That question is always going to be up for debate as there are plenty of stellar examples of both types of wine. What we can say is that Prosecco handily outsells Champagne, and has done for several years. If you want a taste of what Italian sparkling wines can offer, and you’re not a diehard fan of the traditional method used to make Champagne, Prosecco has likely found its way into your fridge at some point or another.


A perfect counterpart to Barolo, Chianti is the other famous Italian red that has existed in the country for centuries. Many who aren’t familiar with the world of Italian wine will still have heard of Chianti thanks to Hannibal Lecter’s iconic line about serving it with liver and some fava beans in The Silence of the Lambs. But for those who are less…cannibalistic…in nature, Chianti is a historic wine that highlights the qualities of the Sangiovese grape.

Much like Barolo, arguments raged over Chianti during the latter half of the 20th century. The rise of the Super Tuscans, with Tignanello and the Antinori family leading the charge, created an interesting divide between traditionalists and modernists. As Italian wine lovers, we’re just happy that we get so much variety out of a single type of grape. No matter which Chianti you choose, you’re guaranteed an enjoyable and tasty experience.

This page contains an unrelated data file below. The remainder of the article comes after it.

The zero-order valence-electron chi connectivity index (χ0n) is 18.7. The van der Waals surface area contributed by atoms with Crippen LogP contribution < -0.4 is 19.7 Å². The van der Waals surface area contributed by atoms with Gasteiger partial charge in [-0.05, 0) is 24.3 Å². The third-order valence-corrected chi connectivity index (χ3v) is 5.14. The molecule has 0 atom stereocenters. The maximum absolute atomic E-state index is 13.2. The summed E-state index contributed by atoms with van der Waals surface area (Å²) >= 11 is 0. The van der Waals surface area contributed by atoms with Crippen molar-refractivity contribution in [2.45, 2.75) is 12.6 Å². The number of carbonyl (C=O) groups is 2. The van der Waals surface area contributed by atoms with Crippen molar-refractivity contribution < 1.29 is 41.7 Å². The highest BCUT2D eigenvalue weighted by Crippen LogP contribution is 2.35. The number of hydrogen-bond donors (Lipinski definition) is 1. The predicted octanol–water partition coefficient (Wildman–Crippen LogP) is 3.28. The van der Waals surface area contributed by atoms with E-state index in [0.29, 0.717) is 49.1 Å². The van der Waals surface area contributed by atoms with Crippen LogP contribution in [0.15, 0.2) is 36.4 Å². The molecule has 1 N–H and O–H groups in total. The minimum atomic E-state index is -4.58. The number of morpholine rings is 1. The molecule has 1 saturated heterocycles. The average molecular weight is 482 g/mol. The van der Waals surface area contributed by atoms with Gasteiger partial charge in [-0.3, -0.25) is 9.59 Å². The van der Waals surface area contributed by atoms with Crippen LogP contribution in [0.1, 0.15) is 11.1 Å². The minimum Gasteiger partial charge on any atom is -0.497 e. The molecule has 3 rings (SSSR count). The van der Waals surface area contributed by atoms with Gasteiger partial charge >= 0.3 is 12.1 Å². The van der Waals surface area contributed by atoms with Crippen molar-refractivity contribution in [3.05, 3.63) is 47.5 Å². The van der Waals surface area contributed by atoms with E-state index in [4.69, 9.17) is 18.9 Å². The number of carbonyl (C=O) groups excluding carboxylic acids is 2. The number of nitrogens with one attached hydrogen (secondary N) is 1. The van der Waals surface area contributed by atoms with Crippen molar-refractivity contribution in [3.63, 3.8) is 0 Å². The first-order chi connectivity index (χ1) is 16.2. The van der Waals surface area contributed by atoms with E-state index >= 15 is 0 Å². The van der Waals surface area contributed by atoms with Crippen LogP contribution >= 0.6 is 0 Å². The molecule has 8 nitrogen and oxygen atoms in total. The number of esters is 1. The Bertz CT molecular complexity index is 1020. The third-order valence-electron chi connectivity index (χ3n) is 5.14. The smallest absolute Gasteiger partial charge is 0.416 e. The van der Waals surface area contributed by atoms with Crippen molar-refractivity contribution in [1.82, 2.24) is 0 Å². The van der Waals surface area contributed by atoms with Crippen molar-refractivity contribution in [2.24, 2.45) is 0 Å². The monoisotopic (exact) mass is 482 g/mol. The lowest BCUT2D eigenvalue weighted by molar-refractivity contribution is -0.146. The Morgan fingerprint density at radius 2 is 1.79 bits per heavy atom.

Lambrusco is an interesting case.

This Italian wine absolutely exploded in popularity during the 1980s. It seemed like the entire world fell in love with Lambrusco at the same time, resulting in producers rushing to produce huge volumes of the stuff to serve what seemed to be a never-ending demand.

Unfortunately, this high demand also proved to be Lambrusco’s undoing, at least for a while.

With producers so focused on volume, the quality of Lambrusco began to dip. Many started to see it as little more than a basic table wine, with many of the examples churned out during the 1990s being nowhere near the quality that had made the wine so popular in the first place. That trend has reversed as Lambrusco’s producers have refocused on quality over quantity. Though it’s had a tumultuous ride, Lambrusco is still one of the most famous Italian wines.